Theodore Joseph “Ted” Horowitz was born in the Bronx in 1960. At 13, he began playing the drums, but, influenced by Jimi Hendrix and Cream, he soon switched to the guitar. The young man played the blues and came to the public’s attention after winning a national blues talent search sponsored by a Long Beach, California radio station. He won new artist of the year and somewhere along the way, Ted Horowitz became Popa Chubby.
For more than 30 years, Popa Chubby has been hard rocking the blues in his fierce, soulful way. An imposing figure with a shaven head, tattooed arms, and a goatee, he describes his performance style as “The Stooges meets Buddy Guy, Motorhead meets Muddy Waters and Jimi Hendrix meets Robert Johnson.” He is an endearing character and one of the genre’s most popular figures and his career has always been about moving and carving a place for himself in the imposing terrain of the music business. He has overcome the odds and obstacles to continue growing and maturing as a creative force.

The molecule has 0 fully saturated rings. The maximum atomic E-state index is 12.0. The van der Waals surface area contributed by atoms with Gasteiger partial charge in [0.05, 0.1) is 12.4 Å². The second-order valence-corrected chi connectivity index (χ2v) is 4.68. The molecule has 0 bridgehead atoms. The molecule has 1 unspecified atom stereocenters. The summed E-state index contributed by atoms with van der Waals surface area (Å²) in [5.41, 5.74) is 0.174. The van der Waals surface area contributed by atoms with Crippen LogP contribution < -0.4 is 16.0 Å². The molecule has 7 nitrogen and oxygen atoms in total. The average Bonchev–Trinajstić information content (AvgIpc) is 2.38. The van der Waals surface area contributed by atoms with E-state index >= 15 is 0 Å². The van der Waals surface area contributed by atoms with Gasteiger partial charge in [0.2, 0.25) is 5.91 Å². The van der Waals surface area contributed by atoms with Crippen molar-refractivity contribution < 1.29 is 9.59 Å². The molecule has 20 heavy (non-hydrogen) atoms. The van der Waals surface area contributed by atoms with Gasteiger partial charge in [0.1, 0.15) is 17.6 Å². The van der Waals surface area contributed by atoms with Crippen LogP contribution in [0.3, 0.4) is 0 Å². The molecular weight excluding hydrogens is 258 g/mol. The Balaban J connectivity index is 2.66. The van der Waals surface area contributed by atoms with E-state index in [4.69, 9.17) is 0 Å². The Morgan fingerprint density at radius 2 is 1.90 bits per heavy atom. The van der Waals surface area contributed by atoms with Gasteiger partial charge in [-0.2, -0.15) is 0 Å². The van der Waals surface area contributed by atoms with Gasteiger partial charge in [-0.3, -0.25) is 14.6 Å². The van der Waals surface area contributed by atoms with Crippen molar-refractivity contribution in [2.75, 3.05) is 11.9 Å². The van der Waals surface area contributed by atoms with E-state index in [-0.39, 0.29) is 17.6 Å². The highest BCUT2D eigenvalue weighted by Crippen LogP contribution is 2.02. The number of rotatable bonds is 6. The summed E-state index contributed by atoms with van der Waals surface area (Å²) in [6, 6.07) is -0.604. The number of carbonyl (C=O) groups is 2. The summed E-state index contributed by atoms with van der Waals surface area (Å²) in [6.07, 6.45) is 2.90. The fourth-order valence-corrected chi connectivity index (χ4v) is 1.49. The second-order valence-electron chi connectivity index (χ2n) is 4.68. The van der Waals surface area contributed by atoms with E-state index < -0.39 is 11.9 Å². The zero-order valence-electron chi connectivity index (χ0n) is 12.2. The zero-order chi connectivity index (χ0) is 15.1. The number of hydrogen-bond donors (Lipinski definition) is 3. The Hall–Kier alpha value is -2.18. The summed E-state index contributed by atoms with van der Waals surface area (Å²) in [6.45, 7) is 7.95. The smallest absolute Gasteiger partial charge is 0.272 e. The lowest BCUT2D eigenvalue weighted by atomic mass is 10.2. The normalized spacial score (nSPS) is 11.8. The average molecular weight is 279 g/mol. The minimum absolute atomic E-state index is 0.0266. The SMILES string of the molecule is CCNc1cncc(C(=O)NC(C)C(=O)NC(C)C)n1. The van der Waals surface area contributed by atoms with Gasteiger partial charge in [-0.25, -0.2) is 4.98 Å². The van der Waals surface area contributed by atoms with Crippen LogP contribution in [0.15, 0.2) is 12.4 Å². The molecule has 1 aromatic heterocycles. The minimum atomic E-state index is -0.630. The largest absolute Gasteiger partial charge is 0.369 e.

While Popa Chubby’s first gigs were in the New York City punk scene, the blues were the foundation of his playing style. “Since I’d grown up on Hendrix, Cream and Led Zeppelin, when I started playing blues in New York clubs, I understood that the blues could be dangerous, too. It wasn’t just from playing punk bands. Howlin’ Wolf and Muddy Waters were dangerous men. They’d cut or shoot you if they thought it was necessary and Little Walter packed a gun and wouldn’t hesitate to use it. That danger is a real part of the blues and I keep it alive in my music.”
In March 2020, Popa Chubby released his 30th anniversary album, Mighty Hard Road. Featuring 13 original tracks and covers of Freddie King and Prince, the artist sees it as the result of 30 years of learning his craft. “Thirty years is a lifetime or a blink of the eye, depends on how you look at it,” he said. “For me, every day, every show, every flight, every story, every hug has been sheer joy. I truly believe this has all manifested for a reason. I shine as an example of the human spirit. What does not kill us surely makes us stronger and the art and music we make bares the power of an uphill climb. No matter who you are, no matter what you do, not matter what you believe, we are all the same and…it’s a Mighty Hard Road.”
Come take the trip with him.